In the 1960s, French artist Daniel Buren created two sets of murals at the Grapetree Bay Hotel on the island of Saint Croix. Just out of art school, the young artist was invited to make these works due to his family’s business connections with the hotel’s lawyer, Thibaut de Saint Phalle. Buren first came to the island in 1960 and completed a group of figurative works on site for the hotel’s large dinning room. He then returned in 1965 to make a mosaic for the pool house. His interest in the mural format was partly derived from his experiences in Mexico in 1957, where he had seen murals by Diego Rivera and had met David Alfaro Siqueiros.
Buren had difficulties making these artworks and expressed his distaste for them in his writings from this period. But in retrospect, they came to hold an important place in his artistic development. He later acknowledged them as his first in-situ project—site specificity being a central characteristic of his highly influential conceptual art practice, which emerged at the end of that decade. His signature style became bold stripes, taken from commercial shop awnings, which he began to present both inside and outside gallery contexts. In the form of paper posters, they were plastered in streets in Europe and the United States and were understood as an attempt to break down the traditional boundaries between life and art, the street and the museum. Influenced by French deconstructivist philosophy, these works highlighted the surroundings in which they were placed, leading the way to other artists’ integration of socio-political contexts into contemporary art practice.
Construction of the Grapetree Bay Hotel began in early 1960 on the southern coast of Saint Croix. The development of the hotel formed part of the island’s economic transition from agriculture (based on sugar production) to tourism. Though Saint Croix had been purchased by the United States from the Danish government in 1917 for military purposes, private investment in tourism was encouraged by the US during the postwar period in an attempt to boost the island’s faltering economy.
The hotel had financial problems from the outset. It took over four years to open, as millions of dollars, invested by an American named Farleigh Dickenson, Jr. were mishandled by local administrators, leading to complicated legal and financial battles involving lawyer Thibaut de Saint Phalle. Large sums were spent on advertising the hotel, including a blatantly promotional record by popular steel-band musician Pedrito Altieri. The hotel stayed open for over twenty years and attracted many tourists to its attractive beach location. But it continually struggled to remain in operation, until heavy damage sustained from Hurricane Hugo forced it to close in 1989.
In the early 2000s, Mario García Torres became interested in the story of the murals and their troubled yet pivotal position within Buren’s oeuvre. The Mexican artist began to extensively research the murals, their post-colonial island setting and the various legal and financial battles that surrounded them. In 2005 he visited the island and the abandoned hotel. The first set of murals in the dinning room had been removed, but the mosaic works by the pool house were still visible. He documented the hotel’s entropic state photographically. These pictures, projected as slides, along with historical photographs and promotional materials, give form to his installation Je ne sais si c’en est la cause, presented at El Eco. The title of the piece is taken from a phrase in a letter that Buren wrote to his family while working on the murals, where he describes them as failed works. As part of the project, García Torres reproduced this text in the form of a melancholy song, recorded with Mexican musician Mario López Landa, which was played on an old turntable in the installation, following a short text that tells the story of the hotel and the artworks executed there.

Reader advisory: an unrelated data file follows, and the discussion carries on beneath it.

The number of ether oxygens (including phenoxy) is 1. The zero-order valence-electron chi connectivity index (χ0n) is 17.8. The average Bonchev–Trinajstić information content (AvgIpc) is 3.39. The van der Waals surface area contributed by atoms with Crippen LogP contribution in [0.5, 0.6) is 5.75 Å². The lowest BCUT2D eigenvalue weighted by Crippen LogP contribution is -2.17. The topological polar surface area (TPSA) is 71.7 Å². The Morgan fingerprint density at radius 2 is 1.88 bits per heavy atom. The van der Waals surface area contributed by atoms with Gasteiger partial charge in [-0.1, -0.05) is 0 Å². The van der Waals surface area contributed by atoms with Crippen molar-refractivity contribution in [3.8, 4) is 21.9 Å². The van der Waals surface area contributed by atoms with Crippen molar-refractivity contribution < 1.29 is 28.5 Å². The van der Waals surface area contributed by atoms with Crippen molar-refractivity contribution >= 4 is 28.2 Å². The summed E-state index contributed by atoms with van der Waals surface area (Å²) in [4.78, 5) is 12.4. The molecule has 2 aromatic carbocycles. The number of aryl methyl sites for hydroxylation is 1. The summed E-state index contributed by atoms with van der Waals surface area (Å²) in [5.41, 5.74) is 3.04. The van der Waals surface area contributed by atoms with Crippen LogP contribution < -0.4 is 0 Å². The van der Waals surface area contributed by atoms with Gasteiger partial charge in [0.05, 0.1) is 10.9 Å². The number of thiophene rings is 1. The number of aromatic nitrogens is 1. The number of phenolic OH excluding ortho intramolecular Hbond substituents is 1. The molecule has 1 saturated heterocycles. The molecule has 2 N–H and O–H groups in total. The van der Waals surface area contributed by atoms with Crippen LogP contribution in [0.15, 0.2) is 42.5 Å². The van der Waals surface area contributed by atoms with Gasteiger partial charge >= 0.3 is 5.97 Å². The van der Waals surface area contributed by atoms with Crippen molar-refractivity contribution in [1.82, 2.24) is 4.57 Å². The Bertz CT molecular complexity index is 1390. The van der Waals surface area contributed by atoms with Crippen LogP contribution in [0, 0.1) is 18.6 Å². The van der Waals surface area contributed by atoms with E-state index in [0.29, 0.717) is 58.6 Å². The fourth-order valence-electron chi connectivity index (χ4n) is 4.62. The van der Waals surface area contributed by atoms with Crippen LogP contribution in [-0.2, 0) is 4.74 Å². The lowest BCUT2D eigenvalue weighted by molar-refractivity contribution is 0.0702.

During the past ten years, García Torres’s practice has involved extensive research into little-known art historical moments, exhibiting his findings in highly subjective ways that often imbue these narratives with a sense of fiction. The artist is always present in the documentation of his research, sometimes as the main character, at other times more obliquely. In the slide projection of the Grapetree Hotel—its dilapidated rooms and terraces overrun by tropical vegetation and scattered with debris—the viewer can note slight interventions that appear to have been made by Daniel Buren himself. A phone is shown off the hook, two shutters seem to have been purposefully placed on top of one another, and square pieces of boards lean against a painted wall in an aestheticized installation. One image focuses on a square wooden door, set into a wall, made of vertical pieces of painted wood, which recalls Buren’s stripe works.
In Je ne sais si c’en est la cause, García Torres engages and extends the logic inherent in Buren’s later conceptual practice, producing his piece based on an exploration of the socio-political context in which the French artist’s first site-specific works were made.
This installation, originally shown in 2009, had never been presented in Mexico City. For El Eco, García Torres adapted the work to the characteristics of Mathias Goeritz’s unique architecture. He specifically chose not to darken the space completely, but rather to incorporate the changing effects of natural light in the building throughout the day. His slides appeared pale and bleached by the bright glare of the summer sun at midday, while at sunset they became more defined. Chairs that referenced a vacation setting allowed viewers to sit, read, and contemplate these lonely, enigmatic pictures and listen to the audio recording echoing from a distant part of the building.
Tobias Ostrander, curator.